Magazine article Marketing

Raymond Snoddy on Media: Mail on Sunday Has Hit Purple Patch

Magazine article Marketing

Raymond Snoddy on Media: Mail on Sunday Has Hit Purple Patch

Article excerpt

A few words of praise would surely be appropriate this week for a remarkable publication - The Mail on Sunday.

There is more than a tendency among the liberal intelligentsia of the media to sneer at the Daily Mail group and all its works, whether the criticism is justified or not.

But before throwing any more stones, just take a look at Sunday's front page.

The top half was devoted to one of the best newspaper marketing initiatives of recent years - a new Prince album, free for readers in a 'world exclusive'. It takes to a new level the concept of the newspaper as a communications package that can also distribute new entertainment, and not just the CDs of 60s rock stars that end up in the bin after a single nostalgic play.

The music and newspaper industries are both facing the occasional challenge. Here is a collaboration that should help them. Prince gets a large audience and a fat cheque for his work. The Mail on Sunday is able to increase its print run to a whopping 3m. And as the barriers between sectors come down, HMV admits that it is in the newspaper-selling business after all, if there is a new Prince album attached.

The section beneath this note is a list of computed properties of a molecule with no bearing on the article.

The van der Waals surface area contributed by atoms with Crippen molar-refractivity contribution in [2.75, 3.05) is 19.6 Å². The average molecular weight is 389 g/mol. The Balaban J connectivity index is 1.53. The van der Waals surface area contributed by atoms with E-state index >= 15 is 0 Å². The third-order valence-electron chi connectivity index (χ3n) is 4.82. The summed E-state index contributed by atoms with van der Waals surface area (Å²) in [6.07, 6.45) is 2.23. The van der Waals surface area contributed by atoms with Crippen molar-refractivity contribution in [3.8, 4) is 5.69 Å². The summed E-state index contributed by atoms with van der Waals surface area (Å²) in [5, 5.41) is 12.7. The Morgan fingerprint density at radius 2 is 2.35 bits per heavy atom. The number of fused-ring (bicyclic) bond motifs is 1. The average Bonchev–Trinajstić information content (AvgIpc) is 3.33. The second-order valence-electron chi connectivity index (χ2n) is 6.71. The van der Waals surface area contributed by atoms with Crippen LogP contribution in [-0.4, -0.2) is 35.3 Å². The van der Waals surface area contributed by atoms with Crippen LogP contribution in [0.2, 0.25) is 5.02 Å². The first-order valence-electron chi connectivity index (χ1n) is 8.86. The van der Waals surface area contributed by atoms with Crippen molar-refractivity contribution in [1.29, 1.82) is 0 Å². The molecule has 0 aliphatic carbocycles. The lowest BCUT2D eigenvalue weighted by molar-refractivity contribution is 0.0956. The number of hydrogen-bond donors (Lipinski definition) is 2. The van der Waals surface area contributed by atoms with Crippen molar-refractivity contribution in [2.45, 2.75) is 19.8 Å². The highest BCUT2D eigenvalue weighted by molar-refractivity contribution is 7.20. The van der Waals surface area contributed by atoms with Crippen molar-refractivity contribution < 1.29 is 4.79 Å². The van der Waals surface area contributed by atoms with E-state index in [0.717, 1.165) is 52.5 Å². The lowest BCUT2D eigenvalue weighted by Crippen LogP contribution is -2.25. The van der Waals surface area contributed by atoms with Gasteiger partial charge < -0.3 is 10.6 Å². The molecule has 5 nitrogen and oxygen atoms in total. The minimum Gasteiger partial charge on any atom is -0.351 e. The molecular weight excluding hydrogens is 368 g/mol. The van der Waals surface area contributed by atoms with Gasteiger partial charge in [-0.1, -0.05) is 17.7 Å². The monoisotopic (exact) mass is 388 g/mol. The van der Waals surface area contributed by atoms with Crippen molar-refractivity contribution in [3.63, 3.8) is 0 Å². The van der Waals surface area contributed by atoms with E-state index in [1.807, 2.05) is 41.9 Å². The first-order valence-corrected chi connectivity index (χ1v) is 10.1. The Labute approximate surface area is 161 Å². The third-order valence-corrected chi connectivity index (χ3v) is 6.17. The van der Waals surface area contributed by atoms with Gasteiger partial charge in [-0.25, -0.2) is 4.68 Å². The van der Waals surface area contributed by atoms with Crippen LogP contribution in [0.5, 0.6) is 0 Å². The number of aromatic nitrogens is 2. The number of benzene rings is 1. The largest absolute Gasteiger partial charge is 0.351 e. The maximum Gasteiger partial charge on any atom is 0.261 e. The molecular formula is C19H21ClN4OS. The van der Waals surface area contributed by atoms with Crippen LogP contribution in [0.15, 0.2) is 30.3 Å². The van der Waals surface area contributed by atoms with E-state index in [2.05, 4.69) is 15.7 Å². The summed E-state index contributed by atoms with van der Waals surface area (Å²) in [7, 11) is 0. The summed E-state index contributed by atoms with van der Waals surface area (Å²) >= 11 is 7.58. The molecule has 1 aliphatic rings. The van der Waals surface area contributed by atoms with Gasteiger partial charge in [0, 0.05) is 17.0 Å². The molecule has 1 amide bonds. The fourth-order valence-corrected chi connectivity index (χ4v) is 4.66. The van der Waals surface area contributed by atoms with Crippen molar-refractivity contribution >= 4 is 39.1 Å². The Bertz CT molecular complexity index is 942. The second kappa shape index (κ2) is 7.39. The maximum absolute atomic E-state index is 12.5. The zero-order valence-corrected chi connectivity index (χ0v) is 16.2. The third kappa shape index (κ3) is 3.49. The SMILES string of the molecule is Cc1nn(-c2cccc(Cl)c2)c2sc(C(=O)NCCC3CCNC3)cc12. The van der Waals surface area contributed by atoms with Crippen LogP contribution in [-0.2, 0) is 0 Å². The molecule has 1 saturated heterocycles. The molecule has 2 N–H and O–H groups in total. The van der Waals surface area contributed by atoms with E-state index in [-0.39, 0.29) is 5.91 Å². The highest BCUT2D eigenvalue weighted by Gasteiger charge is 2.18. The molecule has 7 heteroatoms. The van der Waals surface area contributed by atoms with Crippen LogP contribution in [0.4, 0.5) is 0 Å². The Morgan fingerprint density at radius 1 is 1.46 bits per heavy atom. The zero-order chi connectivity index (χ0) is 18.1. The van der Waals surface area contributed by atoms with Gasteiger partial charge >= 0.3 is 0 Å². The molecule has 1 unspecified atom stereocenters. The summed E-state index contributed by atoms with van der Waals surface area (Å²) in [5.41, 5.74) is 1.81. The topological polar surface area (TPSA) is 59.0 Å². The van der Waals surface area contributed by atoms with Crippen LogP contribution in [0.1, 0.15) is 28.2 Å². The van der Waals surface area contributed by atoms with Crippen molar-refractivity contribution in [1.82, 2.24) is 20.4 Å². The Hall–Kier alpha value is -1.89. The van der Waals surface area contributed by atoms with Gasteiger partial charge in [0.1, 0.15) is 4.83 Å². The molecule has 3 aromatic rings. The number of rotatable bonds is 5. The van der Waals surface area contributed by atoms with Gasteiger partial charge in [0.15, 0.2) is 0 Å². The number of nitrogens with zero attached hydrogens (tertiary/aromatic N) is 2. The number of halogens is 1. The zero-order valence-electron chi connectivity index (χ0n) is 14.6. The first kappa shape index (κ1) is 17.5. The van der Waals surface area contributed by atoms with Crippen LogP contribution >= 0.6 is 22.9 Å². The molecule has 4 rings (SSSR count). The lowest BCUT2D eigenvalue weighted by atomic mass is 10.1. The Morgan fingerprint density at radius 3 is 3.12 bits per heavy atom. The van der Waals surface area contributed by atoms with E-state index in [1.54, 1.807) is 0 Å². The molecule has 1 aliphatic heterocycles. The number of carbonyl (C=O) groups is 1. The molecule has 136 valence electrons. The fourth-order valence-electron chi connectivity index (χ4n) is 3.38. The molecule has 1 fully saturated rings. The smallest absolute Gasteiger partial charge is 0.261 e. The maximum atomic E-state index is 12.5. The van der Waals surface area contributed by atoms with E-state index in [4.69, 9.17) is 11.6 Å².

Below the Prince promo was another exclusive - Cherie Blair's adviser Carole Caplin's take on the bizarre world of Alastair Campbell. It's her response to Campbell's self-promoting diaries - interesting rather than explosive.

Then there was the splash - ''Gonzo' BBC Hits Brown' - about yet another BBC cock-up. This time, Newsnight admitted the timing of shots in an unflattering documentary on the working methods of Gordon Brown could mislead viewers.

The activities of the TV broadcasters has turned into a rich vein of material for The Mail on Sunday, which led the way earlier this year in revealing the great telephone quiz scandals. Now all the major terrestrial broadcasters have had to admit to misleading viewers in one form or another.

The phone-in rip-offs verged on fraud, but what we are now seeing is an emerging picture of unacceptable casualness around how certain TV shows are put together, and apparent new levels of tolerance when it comes to cutting corners.

The memo from BBC director-general Mark Thompson to all staff last Friday was almost plaintive. Under the headline 'Recent editorial incidents', Thompson was almost begging staff to confess to any dodgy work over the past few years. …

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